Thursday, April 28, 2011

dot paintings

These are some samples of the dot paintings the 8th graders have completed.  Students choose an animal from the classroom drawing book resourses.  They practice drawing it large on a 9 by12 inch sketch paper, then enlarge it to the 12 by 18 inch black or sand colored paper.  Students choose a color from the small containers of premixed tempera or craft acrylic paint to "dot" the outside edge of their creature with the "wrong" end of a paintbrush.  Then they choose other colors to dot the details and the rest of the body.  After they have filled the body, they are to create a background environment for the animal or a design using shapes and lines until the page is at least 75% filled with dots. 

Wednesday, April 27, 2011

Artist's Stash Challenge

This month my Altered Artists Group participated in an Artist's Stash Challenge.  Each participant donated some of their stash which was then distributed amongst the group.  These things included charms, beads, papers, buttons, ribbons, etc.  The challenge was to then use at least one of the items in an artwork.  

These two pieces are my results of this year's stash challenge. 
You can see the results of last year's challenge with the
Butterfly House Book in my Butterfly Art post from March. 

Tuesday, April 26, 2011

artist inspired scratch art

 In order to incorporate more art history into my curriculum, I chose 4 artworks for students to alter into scratch art designs. King Tut's Mask, Edvard Munch's Scream, DaVinci's Mona Lisa, and a self portrait by Vincent VanGogh.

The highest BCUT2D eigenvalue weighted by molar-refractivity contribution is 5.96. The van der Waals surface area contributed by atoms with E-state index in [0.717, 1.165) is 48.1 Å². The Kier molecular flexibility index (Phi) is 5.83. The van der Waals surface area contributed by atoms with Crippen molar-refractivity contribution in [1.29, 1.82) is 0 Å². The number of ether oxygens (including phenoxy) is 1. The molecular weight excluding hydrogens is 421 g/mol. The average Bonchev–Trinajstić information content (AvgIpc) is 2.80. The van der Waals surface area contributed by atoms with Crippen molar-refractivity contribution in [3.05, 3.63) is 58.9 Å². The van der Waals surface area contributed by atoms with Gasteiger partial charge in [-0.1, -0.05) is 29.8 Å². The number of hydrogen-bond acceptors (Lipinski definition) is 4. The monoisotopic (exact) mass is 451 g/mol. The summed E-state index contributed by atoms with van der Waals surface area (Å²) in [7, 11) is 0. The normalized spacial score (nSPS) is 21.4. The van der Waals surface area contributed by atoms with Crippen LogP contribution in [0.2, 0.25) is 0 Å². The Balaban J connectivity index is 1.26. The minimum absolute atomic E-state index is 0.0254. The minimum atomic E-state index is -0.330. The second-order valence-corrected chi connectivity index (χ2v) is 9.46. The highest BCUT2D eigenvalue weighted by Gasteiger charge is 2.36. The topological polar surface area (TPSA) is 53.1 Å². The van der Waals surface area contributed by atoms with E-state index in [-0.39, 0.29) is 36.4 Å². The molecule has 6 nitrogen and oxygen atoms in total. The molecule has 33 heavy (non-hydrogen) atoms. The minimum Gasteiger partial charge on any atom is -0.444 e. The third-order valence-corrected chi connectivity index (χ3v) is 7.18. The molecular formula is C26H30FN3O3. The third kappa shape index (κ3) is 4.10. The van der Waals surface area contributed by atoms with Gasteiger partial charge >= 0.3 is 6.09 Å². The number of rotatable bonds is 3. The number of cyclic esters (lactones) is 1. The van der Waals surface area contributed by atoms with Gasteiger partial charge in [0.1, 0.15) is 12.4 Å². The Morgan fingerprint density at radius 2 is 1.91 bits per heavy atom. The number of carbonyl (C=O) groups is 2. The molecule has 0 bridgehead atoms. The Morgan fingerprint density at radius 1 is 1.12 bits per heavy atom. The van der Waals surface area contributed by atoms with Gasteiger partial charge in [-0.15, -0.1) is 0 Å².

To create the sketch paper, I cut out the part of the original color sheet I wanted to keep (Dover Publications) or traced the image from a repro- duction.  I enlarged or reduced the design on the copy machine to fit in the correct placement on a 5.5 by 8 inch paper.

Students choose two of the artworks to either finish the body, sketch in a background environment, and/or create a design.  They then choose their favorite and color the original part with markers or colored pencils.  Students then cut out the original part and use the background to help position and glue the original part in the negative space onto the 5.5 by 8 inch gold scratch art paper. 

After a brief practice with the scratch tools on a scrap, students scratch their designs so that the design is about 50% gold/50% black.  Students then choose a coordinating color to mat the drawing with.

They look awesome on a bulletin board display.... what a variety of design ideas! (apologies for the blurred and flashy pics!)

Thursday, April 14, 2011

more eggsellent ideas!

An altered book, carved-out house shape
with added egg, nest, and words.

In case you haven't noticed from previous posts,
I love to use bird related ephemera in my work. 
Eggs represent to me not only birds, but birth of ideas. 
Each egg is a possibility of new artwork waiting to be born.
An altered cigar box with collections in whites.
outside front

A pocket sized calendar cover for an Altered Artists swap.

 "Stamples" for Mrs. O'Leary's art store.

Charms I made for my Altered Artists group...
house shapes, of course, with dangling "eggs."